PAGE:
by Steve Bittenbender, The Center Square
As New York state Attorney General Letitia James said on Tuesday, her office’s independent investigation that substantiated sexual harassment allegations against Gov. Andrew Cuomo has wrapped up its work. But that ending has led to several beginnings.
Since the release of the bombshell 165-page report, four district attorney offices in the state have announced they will investigate incidents that the report stated happened in their jurisdictions.
“We are reviewing the deeply disturbing findings of the Attorney General’s report regarding the Governor’s alleged conduct,” Acting Nassau County District Attorney Joyce Smith said in a statement Wednesday. “We have requested the Attorney General’s records related to any incidents that occurred in Nassau County and will thoroughly and expeditiously investigate any potential crimes.”
Also on Wednesday, Danny Frost, the director of communications for Manhattan DA Cyrus Vance Jr., said a similar request was put in for incidents that took place in the New York City borough. As did Westchester County prosecutor Mimi Rocah.
They join the Albany County District Attorney, which issued statements on social media Tuesday.
“We will be providing a comprehensive list of victim services referral agencies in the coming days, and we encourage anyone with additional information to contact our office,” the Albany DA’s statement on Facebook said.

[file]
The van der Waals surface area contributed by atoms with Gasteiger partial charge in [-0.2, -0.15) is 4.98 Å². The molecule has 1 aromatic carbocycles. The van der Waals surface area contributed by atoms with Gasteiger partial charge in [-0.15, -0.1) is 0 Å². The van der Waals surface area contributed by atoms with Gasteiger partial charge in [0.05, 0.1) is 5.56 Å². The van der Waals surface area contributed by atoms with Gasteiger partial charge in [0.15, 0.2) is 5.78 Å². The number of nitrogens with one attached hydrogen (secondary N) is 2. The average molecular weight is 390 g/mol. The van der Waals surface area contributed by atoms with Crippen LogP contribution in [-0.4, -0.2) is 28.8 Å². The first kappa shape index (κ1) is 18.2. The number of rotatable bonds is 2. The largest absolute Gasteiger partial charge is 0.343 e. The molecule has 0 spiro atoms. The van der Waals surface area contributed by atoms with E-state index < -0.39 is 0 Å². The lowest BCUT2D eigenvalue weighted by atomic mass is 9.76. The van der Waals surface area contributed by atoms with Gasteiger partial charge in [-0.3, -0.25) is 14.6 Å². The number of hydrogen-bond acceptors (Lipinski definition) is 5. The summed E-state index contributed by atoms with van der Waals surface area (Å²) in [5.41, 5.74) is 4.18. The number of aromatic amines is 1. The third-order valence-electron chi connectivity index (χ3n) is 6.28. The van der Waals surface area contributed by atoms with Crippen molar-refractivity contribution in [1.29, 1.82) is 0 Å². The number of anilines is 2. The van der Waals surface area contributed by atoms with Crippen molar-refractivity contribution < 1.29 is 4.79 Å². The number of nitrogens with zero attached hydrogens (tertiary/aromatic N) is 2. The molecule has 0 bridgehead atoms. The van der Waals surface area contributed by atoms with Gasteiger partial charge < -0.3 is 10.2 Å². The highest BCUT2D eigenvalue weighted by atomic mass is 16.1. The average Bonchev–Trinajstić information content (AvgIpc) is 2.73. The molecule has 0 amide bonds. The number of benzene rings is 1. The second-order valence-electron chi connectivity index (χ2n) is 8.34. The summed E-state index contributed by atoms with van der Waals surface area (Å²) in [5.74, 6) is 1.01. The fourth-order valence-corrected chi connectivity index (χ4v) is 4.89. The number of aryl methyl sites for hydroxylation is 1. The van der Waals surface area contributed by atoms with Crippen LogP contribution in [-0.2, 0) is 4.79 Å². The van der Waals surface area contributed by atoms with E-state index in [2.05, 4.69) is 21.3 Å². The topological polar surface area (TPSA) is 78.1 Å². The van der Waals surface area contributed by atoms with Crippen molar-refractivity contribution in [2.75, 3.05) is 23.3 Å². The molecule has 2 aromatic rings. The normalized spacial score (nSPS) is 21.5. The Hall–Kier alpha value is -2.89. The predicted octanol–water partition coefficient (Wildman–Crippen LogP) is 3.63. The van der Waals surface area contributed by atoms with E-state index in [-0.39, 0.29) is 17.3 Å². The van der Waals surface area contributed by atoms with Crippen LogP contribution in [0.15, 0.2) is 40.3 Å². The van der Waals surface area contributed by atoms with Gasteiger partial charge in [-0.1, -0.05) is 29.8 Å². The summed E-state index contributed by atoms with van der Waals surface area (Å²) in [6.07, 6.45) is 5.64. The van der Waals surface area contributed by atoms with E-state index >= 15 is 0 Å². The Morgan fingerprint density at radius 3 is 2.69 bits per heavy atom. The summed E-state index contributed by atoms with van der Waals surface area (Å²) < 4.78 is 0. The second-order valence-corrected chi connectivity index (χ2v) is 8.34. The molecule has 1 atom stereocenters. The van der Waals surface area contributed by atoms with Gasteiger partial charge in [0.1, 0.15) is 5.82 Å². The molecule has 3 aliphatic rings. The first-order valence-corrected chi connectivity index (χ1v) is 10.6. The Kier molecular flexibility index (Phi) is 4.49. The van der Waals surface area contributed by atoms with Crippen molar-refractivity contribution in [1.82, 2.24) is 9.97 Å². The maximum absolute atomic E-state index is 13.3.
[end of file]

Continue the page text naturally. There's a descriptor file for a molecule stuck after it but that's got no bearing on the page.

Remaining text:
Those investigations now pile on top of the other investigations into the Cuomo administration. That includes federal inquiries into how the administration handled nursing home policies and data during the early stages of the COVID-19 pandemic and the state Assembly Judiciary Committee’s impeachment review.
Cuomo said Tuesday that the facts “are much different than what has been portrayed” in the report. However, the governor who was already facing slipping poll numbers and eroding support only got more calls for his resignation or impeachment in the aftermath.
The Associated Press reported Wednesday that more than half of the 150 state Assembly members support impeaching Cuomo should he choose not to resign. That would be enough to send the matter to the Senate for an impeachment trial that could result in the governor’s ouster.
The loss of political support doesn’t end in the Legislature, either. Several union organizations have issued statements in the past day that indicate it’s time for a change.
New York State United Teachers issued a statement Tuesday saying it found Cuomo’s response “equally troubling” as the attorney general’s report.
Another large labor organization joined with the teachers on Wednesday.
“The first job of any elected official is keeping safe the people they serve; it is clear from the appalling findings of the attorney general’s report, Gov. Cuomo failed to do that,” New York State AFL-CIO President Mario Cilento said in a statement. “We fought for and won the very worker protections that were violated; there must be accountability without exception. Gov. Cuomo can no longer lead the state.”